We have received yours about Mrs Clavering’s hardships with which she acquainted us, when at Scremerston, but promised Sending us an Accot of the Loss she had Sustain’d according to Mr Robertson’s View, but he has not yet sent it, and not having it was the reason we did not mention it before; the loss to her cannot be great, but we will endeavour to have justice done her.  The End she seems to have in her great Complaint seems no more than drawing Compassion from the Directors, and Screening her advantages by a good Farme but we hope the Directors will consider their own Interest & not allow their most valuable Farmes to be lett at a disadvantage by such Practices.

	You will observe Srs in ours of the 24th January last, that we were inform’d Isaac Todd had paid Mr Watson late Receiver £10 in part of a greater Sum, & we have since had a Letter from Todd acquainting us therewith, by which it appears he agreed to pay Thirty Pounds to the said Mr Watson for his trouble & expence about a bargain of Wood.  You have a Coppy of the sd Todds Letter inclosed.

          				                                      The 11th February 1735/6

	We have reced yours of the 7th Inst with the Minutes taken by the Board of Directors, to which we have a due regard & will immediately putt their orders in execution.

	The Tyths of Hartburn Rectory etc will be as well lett for Twenty one years, as the hazard is equall to the Hospitall, as the Tennant.  & as now Corn Sells well it is a proper time to lett?  but can the Hospitall lett for 21 Years, without advertising Six Months, if they can, it may be advisable to lett immediately, but if not, then only for one year now & afterwards on Lease (when the Lands are relett) for 21 years.  It might raise a greater Rent to lett or compound with each Tennant for his own Tyth, but there may be some hazard in loosing a part, as some of these Tennants may be in bad Circumstances & the alteration of Tennants will not admit of a Lease in that way  We rather advise letting Whelpington, Hartburn, Midford & Lorbottle each to one Person, & in that way they will we think undoubtedly advance per Ann £110.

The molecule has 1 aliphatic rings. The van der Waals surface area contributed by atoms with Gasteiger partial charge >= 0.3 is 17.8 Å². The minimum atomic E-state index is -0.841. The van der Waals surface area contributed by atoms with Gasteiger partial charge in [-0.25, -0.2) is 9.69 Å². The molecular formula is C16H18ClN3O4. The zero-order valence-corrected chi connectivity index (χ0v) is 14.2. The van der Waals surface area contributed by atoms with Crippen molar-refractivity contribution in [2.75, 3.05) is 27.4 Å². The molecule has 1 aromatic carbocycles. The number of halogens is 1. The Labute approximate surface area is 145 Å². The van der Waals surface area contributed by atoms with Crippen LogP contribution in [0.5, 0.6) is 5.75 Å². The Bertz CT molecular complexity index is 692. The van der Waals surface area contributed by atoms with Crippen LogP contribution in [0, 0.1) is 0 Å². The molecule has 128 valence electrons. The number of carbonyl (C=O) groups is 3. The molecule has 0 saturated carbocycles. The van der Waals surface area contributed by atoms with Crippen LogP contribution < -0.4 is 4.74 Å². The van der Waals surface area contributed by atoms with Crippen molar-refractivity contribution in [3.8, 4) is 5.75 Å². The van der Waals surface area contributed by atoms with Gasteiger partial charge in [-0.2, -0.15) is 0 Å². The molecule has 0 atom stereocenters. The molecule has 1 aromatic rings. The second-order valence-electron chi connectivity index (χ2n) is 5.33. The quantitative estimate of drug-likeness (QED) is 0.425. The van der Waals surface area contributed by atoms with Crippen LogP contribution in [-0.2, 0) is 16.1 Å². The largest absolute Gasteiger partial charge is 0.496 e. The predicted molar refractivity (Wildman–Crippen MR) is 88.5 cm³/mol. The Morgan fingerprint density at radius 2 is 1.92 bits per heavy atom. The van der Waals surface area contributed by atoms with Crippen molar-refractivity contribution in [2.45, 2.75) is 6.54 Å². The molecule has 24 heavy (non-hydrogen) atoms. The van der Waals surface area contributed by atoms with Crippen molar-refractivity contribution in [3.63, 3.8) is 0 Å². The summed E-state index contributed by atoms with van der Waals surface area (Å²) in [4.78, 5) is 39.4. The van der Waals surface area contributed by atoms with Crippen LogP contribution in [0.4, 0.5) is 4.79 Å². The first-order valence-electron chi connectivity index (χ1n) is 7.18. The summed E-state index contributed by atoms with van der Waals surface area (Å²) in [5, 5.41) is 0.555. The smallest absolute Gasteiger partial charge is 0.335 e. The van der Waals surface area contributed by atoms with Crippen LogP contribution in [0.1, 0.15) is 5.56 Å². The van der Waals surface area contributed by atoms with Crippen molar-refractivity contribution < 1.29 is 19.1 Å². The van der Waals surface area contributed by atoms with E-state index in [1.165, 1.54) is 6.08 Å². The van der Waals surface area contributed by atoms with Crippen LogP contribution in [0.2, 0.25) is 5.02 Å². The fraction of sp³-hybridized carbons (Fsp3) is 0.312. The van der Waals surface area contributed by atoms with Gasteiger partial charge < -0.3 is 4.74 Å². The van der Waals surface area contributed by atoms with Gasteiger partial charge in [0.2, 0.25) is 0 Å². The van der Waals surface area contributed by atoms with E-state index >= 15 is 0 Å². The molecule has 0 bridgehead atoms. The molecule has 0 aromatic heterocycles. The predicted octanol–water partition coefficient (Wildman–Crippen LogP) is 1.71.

Inclosed is a Coppy of the Forme of an Advertizement, with Blanks for the place, by whom & at what time to be lett which youly pleased to fillup and alter as shall be thought proper.  we think their being lett at any prefixd time or times to the best Substantiall bidder is the proper method for their advance

	We have now in hand about £500 in Cash, which we cannot gett Bills for of such Sort as are agreeable but we hope to doe it so as to make a remittance for that Sum next post or the post afterwards.  The Tennants at Newlands, Wittenstall, Throckley Hexham Shire & part of Meldon are Slow, & tho we have Severly threatend them are afraid their Mayday Rents will not come in Sooner than Ladyday & we are afraid some of them later, however we will take all possible means of getting them sooner.

      We are Srs Yours most Obedt Servts

                              Walton & Boag

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The Dukesfield Smelters and Carriers Project aimed to celebrate and discover the heritage of the Dukesfield Arches & lead carriers' routes between Blaydon and the lead mines of Allendale and Weardale. A two year community project, it was led by the Friends of the North Pennines in partnership with Hexhamshire and Slaley Parish Councils and the active support of Allendale Estates. It was funded by the Heritage Lottery Fund and the generous support of other sponsors. Friends of the North Pennines: Charity No:1137467